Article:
Article: Sunday, 10 March 2013
The introduction of public transport smart cards means it is now possible to forecast how behavioural change stimulators, such as time-variable pricing, will impact passenger activity. This is an invaluable tool for managing revenue in a sustainable way, not just in the public transport sector, but also for every industry constrained by peak-loading capacity.
Public transport, utilities, telecoms and other services that form part of the social infrastructure cannot afford to focus only on profit. Long-term factors such as environmental impact and social perception are also essential considerations if political intervention is to be avoided. Successfully managing all of these sustainably means striking the right balance between profit, people and planet.
Large differences between peak and non-peak activity levels are especially bad for organisations whose infrastructure is based on the maximum load that can be carried at any one time. Whether transporting passengers, power or electronic data, being sufficiently equipped to accommodate high peaks means underused resources during the quiet times, which still continue to incur running costs. The key to optimal efficiency and overall sustainability lies in evening out the load.
The public transport sector provided an ideal case for us to examine whether this could be achieved through encouraging passengers to switch journey times. The plentiful availability of passenger journey data through smart cards made it possible to conduct feasibly realistic simulations of extremely complex situations.
Public transport operators’ (PTOs) obligations to serve communities mean they must provide both sufficient peak capacity and an acceptable service when demand is low. The vehicle space required to satisfy peak capacity is uneconomical to run the rest of the time. But simply switching to smaller vehicles isn’t necessarily a viable option.
Lowering the highest peak demand would mean the maximum vehicle size could be smaller. And that would mean less wastage at other times. This would result in more cost-effective and comfortable public transport that would also attract more customers away from their cars, further reducing CO2 emissions and increasing revenue for PTOs.
We therefore wanted to find out to what degree we could reduce the highest peak demand through stimulating passengers to modify journey times, incentivised by different fares for different time periods. The aim was to spread peak demand over a longer time period and achieve more even use of the system, without losing customers.
To do this, we developed a Decision Support System that enabled us to simulate passenger reaction to fare structure changes. Taking input from smart card data and results of sensitivity analyses to price and journey change, this system uses the advanced scientific technique of agent-based modelling to reveal the journey patterns which emerge when driven by passenger demand under different circumstances.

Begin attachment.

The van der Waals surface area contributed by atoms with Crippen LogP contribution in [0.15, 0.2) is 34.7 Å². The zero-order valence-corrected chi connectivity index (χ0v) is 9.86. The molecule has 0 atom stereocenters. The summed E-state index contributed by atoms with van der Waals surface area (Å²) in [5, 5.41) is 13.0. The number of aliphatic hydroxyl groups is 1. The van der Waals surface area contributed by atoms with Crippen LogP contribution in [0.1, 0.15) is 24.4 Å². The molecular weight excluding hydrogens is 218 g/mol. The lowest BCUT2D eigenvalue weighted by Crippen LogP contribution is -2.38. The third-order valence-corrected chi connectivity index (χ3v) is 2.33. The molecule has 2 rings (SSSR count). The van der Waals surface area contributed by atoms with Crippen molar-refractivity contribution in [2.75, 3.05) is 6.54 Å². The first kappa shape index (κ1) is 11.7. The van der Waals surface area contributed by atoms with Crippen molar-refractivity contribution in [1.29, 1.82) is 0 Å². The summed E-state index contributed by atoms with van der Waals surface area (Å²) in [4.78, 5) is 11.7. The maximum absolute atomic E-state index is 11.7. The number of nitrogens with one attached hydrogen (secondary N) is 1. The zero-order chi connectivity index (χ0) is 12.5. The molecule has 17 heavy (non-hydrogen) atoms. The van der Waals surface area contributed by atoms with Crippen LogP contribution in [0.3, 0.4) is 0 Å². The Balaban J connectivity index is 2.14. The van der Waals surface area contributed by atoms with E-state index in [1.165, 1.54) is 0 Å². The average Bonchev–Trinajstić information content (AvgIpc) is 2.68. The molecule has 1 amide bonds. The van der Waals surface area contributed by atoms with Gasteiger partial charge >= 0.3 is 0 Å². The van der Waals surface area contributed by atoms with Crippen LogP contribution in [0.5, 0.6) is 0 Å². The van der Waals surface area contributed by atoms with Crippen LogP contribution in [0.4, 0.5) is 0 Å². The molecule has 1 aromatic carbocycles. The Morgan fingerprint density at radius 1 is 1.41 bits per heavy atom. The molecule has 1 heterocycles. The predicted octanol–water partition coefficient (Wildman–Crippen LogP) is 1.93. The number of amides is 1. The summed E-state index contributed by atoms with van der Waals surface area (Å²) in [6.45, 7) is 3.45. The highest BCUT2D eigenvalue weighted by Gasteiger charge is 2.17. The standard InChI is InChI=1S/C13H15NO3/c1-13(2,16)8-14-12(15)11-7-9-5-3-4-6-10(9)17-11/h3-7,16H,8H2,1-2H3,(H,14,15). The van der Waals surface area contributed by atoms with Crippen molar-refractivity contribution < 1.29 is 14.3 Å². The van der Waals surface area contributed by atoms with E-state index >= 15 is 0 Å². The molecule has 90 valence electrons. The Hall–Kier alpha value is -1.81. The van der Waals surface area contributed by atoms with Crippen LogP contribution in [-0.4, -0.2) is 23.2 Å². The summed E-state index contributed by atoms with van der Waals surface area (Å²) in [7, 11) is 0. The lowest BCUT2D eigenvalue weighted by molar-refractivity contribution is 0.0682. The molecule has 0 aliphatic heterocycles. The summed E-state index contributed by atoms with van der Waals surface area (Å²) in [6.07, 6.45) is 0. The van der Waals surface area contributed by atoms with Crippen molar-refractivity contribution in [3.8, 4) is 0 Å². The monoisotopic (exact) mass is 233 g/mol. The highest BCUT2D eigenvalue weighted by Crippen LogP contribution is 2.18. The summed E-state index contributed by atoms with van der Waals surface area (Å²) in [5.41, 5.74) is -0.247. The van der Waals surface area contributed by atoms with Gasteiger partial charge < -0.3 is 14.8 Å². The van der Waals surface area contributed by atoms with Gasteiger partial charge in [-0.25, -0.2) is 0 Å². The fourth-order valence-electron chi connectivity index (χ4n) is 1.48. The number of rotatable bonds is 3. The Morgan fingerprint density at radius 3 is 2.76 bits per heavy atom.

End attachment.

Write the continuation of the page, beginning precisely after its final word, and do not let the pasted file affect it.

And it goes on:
We ran simulations on four different pricing strategies that raised and lowered prices during different periods throughout the day. Through doing this we were able to gain deep insights into the effects different permutations have on revenue and passenger behaviour.
Time-differentiated pricing structures can effectively stimulate passengers towards desired behaviour and form a basis for sustainable revenue management that satisfies profit, people and planet.
While certain passenger need factors mean it will never be possible to eliminate periods of very high and low demand, the extremities of those demands can at least be manipulated to improve cost-efficiency and reduce environmental impact within socially acceptable boundaries. The additional benefit of a transport system that utilises its resources better is an overall reduction in overcrowding and therefore a more comfortable passenger experience.
We concluded that it is possible to leverage the great wealth of data collected by smart cards for developing policies that lead to increased revenue, better financial and environmental efficiency and higher customer satisfaction. However, not all three can be maximised at the same time. As one of these key performance indicators improves, others will worsen. This trade-off means policy makers need to determine where their own balance lies.
Any studies that have the potential to affect societies need to consider the extreme complexities within them, including networks, emergent behaviour, and macro-level and micro-level behaviour. Because our studies set out to break new ground in examining these complexities, the Dutch National Science Foundation (NWO) funded them. This is indicative of the importance of complexity research to the future of societies.
The Decision Support System we developed for our studies can be adopted by other public transport operators to explore the impact of various pricing permutations on their own customers. This can provide relevant information for strategic discussions between public transport operators and their governments.
Science Communication and Media Officer
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